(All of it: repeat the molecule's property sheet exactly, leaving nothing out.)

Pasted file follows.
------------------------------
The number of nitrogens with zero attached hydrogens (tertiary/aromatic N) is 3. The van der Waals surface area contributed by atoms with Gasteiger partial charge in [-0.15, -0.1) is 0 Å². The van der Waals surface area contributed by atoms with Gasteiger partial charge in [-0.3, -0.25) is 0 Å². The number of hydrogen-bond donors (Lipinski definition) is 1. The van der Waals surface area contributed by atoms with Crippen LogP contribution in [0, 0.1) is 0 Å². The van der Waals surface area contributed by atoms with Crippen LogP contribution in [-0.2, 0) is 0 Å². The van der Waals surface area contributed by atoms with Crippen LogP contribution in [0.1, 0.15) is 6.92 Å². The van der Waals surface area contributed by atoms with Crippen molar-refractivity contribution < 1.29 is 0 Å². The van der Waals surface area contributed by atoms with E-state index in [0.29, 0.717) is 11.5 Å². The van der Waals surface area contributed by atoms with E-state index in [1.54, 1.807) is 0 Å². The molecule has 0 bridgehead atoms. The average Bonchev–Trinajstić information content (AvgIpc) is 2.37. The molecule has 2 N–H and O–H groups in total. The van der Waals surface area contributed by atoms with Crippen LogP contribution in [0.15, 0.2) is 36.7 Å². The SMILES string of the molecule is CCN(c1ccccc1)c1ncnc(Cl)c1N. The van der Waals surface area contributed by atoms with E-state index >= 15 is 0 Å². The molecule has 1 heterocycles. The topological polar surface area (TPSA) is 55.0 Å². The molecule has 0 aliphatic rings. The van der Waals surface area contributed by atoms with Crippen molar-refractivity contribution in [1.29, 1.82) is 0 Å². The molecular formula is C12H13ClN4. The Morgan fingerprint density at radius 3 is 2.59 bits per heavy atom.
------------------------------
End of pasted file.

The number of nitrogens with zero attached hydrogens (tertiary/aromatic N) is 3. The van der Waals surface area contributed by atoms with Gasteiger partial charge in [-0.15, -0.1) is 0 Å². The van der Waals surface area contributed by atoms with Gasteiger partial charge in [-0.3, -0.25) is 0 Å². The number of hydrogen-bond donors (Lipinski definition) is 1. The van der Waals surface area contributed by atoms with Crippen LogP contribution in [0, 0.1) is 0 Å². The van der Waals surface area contributed by atoms with Crippen LogP contribution in [-0.2, 0) is 0 Å². The van der Waals surface area contributed by atoms with Crippen LogP contribution in [0.1, 0.15) is 6.92 Å². The van der Waals surface area contributed by atoms with Crippen molar-refractivity contribution < 1.29 is 0 Å². The van der Waals surface area contributed by atoms with E-state index in [0.29, 0.717) is 11.5 Å². The van der Waals surface area contributed by atoms with E-state index in [1.54, 1.807) is 0 Å². The molecule has 0 bridgehead atoms. The average Bonchev–Trinajstić information content (AvgIpc) is 2.37. The molecule has 2 N–H and O–H groups in total. The van der Waals surface area contributed by atoms with Crippen LogP contribution in [0.15, 0.2) is 36.7 Å². The SMILES string of the molecule is CCN(c1ccccc1)c1ncnc(Cl)c1N. The van der Waals surface area contributed by atoms with E-state index >= 15 is 0 Å². The molecule has 1 heterocycles. The topological polar surface area (TPSA) is 55.0 Å². The molecule has 0 aliphatic rings. The van der Waals surface area contributed by atoms with Crippen molar-refractivity contribution in [1.29, 1.82) is 0 Å². The molecular formula is C12H13ClN4. The Morgan fingerprint density at radius 3 is 2.59 bits per heavy atom.